Pennsylvania Department of Agriculture.

Texas Parks and Wildlife Department.

The Texas Parks and Wildlife Department is proposing changes to regulations regarding harmful or potentially harmful fish, shellfish and aquatic plants. The proposed changes significantly reorganize the existing rules to enhance accessibility, meet the changing needs of the regulated community, and address current and potential future threats posed by these exotic species. The proposed rules will be published in the Texas Register no later than Friday, Oct. 2. At that time, comments on the changes can be provided on the TPWD public comment page until Monday, Nov. 9. The TPW Commission will take public comment on the proposed changes at their meeting on Tuesday, Nov. 10 in Austin. Comments on the proposed changes also can be submitted to Ken Kurzawski at (512) 389-4591, email: ken.kurzawski@tpwd.texas.gov.

Utah Department of Agriculture and Food.
Emerald Ash Borer Information Network.
See "EAB Locations" section, includes state maps

Emerald Ash Borer Information Network.

Provides state quarantine information. Federal domestic quarantine EAB regulations have been removed effectively Jan 14, 2021.

National Conference of State Legislatures.

National Conference of State Legislatures (NCSL) tracks environment and natural resources legislation to bring you up-to-date, real-time information on bills (from 2015) that have been introduced in the 50 states and the District of Columbia, and U.S. territories. Database provides search options by state (or territory), topic, keyword, year, status or primary sponsor. Topics include: Wildlife-Invasive Species and Wildlife-Pollinators.

USDA. APHIS. Plant Protection and Quarantine.

USDA. Animal and Plant Health Inspection Service.

Effective immediately, the Animal and Plant Health Inspection Service (APHIS) is issuing a Federal Order (Oct 14, 2021; PDF | 171 KB) that expands the existing imported fire ant (IFA) quarantine areas in North Carolina and Tennessee. APHIS is taking this action to prevent the interstate spread of IFA. APHIS is taking these actions based upon verification from the North Carolina Department of Agriculture and Consumer Services and the Tennessee Department of Agriculture’s Division of Consumer and Industry Services that IFA is present and established in the areas listed. For additional information on the Federal IFA regulatory program, please contact the IFA National Policy Manager, Herbert Bolton, at (301) 851-3594 or herbert.bolton@usda.gov.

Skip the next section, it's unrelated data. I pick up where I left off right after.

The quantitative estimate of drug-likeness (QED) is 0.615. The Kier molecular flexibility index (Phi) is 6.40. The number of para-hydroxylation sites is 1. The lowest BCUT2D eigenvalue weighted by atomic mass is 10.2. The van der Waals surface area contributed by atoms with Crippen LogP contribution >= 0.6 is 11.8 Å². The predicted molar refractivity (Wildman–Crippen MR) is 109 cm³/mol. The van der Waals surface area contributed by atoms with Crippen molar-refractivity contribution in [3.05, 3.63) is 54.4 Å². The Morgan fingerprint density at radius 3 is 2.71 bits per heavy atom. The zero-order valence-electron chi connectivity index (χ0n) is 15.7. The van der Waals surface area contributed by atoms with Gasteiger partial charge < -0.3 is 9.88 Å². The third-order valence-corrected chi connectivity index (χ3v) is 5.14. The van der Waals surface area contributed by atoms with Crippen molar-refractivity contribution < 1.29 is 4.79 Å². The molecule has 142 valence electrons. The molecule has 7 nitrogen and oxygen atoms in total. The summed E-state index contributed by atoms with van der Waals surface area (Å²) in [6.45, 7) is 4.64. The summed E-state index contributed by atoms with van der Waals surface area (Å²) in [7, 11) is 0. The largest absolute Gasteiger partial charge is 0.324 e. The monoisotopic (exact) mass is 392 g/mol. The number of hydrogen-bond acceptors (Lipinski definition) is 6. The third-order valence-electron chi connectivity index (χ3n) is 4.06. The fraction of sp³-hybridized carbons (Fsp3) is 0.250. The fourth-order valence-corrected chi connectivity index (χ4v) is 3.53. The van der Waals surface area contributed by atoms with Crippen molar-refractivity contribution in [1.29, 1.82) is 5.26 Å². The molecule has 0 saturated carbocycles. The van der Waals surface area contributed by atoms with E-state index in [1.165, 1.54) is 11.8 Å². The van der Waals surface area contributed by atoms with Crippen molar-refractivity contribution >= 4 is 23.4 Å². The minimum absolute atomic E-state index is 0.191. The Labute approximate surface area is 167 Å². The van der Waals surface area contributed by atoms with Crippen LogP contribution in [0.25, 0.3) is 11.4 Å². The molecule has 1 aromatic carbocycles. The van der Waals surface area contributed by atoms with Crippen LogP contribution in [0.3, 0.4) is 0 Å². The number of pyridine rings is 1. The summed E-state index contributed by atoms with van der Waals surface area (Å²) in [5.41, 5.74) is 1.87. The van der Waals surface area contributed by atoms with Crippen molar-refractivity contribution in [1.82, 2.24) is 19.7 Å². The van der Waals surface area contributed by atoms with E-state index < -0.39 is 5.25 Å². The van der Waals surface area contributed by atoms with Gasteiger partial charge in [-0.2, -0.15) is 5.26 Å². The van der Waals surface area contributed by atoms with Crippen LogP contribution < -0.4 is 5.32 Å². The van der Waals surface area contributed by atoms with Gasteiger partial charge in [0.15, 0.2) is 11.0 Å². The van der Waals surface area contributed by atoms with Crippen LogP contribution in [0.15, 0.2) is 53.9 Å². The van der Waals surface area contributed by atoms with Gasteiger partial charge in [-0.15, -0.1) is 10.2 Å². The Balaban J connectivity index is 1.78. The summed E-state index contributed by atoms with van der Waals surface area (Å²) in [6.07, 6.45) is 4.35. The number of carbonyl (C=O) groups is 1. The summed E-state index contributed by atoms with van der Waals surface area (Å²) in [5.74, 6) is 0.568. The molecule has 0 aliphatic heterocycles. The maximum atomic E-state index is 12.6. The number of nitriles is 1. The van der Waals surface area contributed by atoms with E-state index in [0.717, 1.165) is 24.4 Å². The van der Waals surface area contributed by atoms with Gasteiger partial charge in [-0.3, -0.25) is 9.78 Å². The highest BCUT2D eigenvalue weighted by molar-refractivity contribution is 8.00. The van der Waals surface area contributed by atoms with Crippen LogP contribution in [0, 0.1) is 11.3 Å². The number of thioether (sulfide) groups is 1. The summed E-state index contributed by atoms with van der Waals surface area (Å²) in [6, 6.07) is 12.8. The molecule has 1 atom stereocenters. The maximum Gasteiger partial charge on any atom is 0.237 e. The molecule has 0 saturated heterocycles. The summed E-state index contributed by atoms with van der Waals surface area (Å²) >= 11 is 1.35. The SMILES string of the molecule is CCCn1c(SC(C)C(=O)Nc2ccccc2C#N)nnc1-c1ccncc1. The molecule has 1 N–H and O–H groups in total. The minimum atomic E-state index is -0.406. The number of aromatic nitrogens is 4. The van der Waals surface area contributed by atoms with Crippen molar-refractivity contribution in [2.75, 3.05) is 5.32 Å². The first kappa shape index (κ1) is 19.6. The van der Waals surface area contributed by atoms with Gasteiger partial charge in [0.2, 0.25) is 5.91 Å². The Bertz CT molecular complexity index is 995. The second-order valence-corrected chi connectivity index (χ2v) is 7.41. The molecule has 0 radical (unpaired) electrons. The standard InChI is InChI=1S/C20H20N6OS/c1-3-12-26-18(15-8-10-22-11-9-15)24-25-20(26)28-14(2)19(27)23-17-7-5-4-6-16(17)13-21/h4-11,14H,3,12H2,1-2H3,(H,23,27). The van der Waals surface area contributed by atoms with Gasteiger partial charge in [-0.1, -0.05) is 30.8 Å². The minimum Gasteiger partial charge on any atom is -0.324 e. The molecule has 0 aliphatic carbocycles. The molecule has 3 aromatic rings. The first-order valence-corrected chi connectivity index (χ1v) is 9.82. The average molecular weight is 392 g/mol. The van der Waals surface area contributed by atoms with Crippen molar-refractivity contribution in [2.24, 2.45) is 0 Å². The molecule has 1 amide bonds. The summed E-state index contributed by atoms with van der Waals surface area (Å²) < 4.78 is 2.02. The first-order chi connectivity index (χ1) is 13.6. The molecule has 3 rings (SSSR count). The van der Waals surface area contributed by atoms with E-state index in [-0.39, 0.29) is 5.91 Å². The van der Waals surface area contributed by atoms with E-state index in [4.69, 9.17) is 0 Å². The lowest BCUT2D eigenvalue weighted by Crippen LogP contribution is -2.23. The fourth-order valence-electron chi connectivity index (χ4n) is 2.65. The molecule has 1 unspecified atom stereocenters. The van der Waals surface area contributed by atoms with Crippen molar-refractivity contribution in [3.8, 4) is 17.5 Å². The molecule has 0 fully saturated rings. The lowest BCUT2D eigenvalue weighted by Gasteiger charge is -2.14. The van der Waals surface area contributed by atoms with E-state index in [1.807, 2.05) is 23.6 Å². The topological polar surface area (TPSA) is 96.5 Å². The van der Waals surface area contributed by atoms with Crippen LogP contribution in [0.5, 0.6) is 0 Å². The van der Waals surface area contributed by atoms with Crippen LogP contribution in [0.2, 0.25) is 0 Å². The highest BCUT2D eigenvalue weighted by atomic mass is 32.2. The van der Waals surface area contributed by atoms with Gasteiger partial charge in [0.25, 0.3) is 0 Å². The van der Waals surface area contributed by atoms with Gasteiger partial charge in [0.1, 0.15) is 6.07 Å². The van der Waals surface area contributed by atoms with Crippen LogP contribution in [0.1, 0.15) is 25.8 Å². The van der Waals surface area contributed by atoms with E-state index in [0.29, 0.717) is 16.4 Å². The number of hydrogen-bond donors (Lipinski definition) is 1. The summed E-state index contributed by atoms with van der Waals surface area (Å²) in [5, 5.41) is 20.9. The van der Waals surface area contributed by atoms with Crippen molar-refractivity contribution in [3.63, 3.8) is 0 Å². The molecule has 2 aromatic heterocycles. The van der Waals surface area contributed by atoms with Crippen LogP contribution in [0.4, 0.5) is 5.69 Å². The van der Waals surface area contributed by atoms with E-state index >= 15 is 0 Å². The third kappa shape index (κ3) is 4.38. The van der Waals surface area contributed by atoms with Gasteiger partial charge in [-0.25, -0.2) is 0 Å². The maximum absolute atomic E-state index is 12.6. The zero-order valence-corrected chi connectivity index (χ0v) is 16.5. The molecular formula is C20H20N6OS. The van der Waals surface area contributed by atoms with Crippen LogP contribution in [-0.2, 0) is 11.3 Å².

USDA. APHIS. Plant Protection and Quarantine.

See also: Noxious Weeds Program: Regulations and Noxious Weed Regulations (U.S. Government Publishing Office - Electronic Code of Federal Regulations; Title 7: Agriculture, Part 360)

USDA. Agricultural Marketing Service.

AMS enforces interstate commerce provisions of the Federal Seed Act (FSA) and provides seed testing service under the Agricultural Marketing Act. The FSA regulates the interstate shipment of agricultural and vegetable seeds. Includes the State Noxious-Weed Seed Requirements Recognized in the Administration of the Federal Seed Act (Mar 2021; PDF | 1.7 MB). This annually updated publication contains information about the various State labeling requirements and prohibitions of noxious-weed seeds and shows the scientific names and common names according to the law and regulations of the particular State in which the seed is noxious (by State and Appendices - common and scientific name cross-referenced).
See also: Items of Interest in Seed Control (publication for seed control officials and seed companies).